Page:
As the decolonization movement surged and nations gained the right to national liberation and self- determination, humanity seemed to be on the verge of unprecedented advancements in finally becoming united over core values, among them tolerance as a necessary and compelling moral and ethical virtue. But since the very inception of the age of rights, the confusion started with the destruction of Palestine, the dispossession of Palestinians and the reoccupation of Jerusalem by the Crusader reminiscent historical movement of “pilgrims from the West.” All of this had to cast doubt on the credibility and integrity of contemporary ethical universalisms and their inclusiveness toward Muslims. Muslims could not fail to notice the tension and irony in the fact that 1948, the year that the Universal Declaration of Human Rights was passed, was also the year the Palestinians lost their homeland and the Israelis gained theirs. Nevertheless, regardless of the challenges and contradictions that confronted Muslims in the modern age, there is no question that as human beings moved through the twentieth century and advanced toward the twenty-first, there were tangible successes in that, in principle, finally there was collective recognition of the wrongfulness and immorality of racism, ethnocentrism, bigotry, and religious and cultural intolerance, among other vices. Also, even if just in principle, a collective recognition and admission was reached that all human beings are, at a minimum, entitled to life, security and dignity. In other words, in the post-colonial era and especially by the end of the Cold War, it looked like after centuries of creating and suffering so much man-made misery, at least there were concrete and tangible achievements- finally,human beings had learned something worthwhile.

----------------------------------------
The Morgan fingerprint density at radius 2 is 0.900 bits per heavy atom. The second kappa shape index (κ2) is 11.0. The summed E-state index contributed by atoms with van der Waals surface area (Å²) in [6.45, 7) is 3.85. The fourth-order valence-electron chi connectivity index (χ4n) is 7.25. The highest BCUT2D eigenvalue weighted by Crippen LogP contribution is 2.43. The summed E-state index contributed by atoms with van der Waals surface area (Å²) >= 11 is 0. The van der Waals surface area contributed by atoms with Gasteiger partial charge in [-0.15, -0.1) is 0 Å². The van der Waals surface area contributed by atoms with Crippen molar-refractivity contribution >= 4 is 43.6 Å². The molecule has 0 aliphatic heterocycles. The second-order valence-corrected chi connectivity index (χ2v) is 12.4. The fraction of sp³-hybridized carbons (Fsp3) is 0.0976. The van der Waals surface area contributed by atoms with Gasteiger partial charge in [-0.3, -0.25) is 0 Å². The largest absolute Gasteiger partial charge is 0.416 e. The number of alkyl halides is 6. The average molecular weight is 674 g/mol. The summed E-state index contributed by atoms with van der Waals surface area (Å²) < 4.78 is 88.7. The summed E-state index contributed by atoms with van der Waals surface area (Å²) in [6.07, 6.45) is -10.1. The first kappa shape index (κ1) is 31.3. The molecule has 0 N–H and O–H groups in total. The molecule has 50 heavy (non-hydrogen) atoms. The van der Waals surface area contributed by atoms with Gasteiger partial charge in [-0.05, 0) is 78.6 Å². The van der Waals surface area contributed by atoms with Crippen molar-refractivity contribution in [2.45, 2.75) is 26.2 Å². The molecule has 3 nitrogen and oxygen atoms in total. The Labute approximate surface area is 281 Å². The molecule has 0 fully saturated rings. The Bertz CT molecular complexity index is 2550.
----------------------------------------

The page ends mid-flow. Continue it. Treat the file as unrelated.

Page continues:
This is exactly why the religious bigotry of Islamophobia is so distressing, it is an indication that after all, perhaps we have learned nothing. It is distressing to think that despite the horrendous history of senseless slaughter and persecution, humans do not develop higher states of consciousness or more reflective and balanced sense of being but only grow ever more sophisticated in obfuscating the difference between reality and dreams.

Source: Reasoning with God, Khaled Abou El- Fadl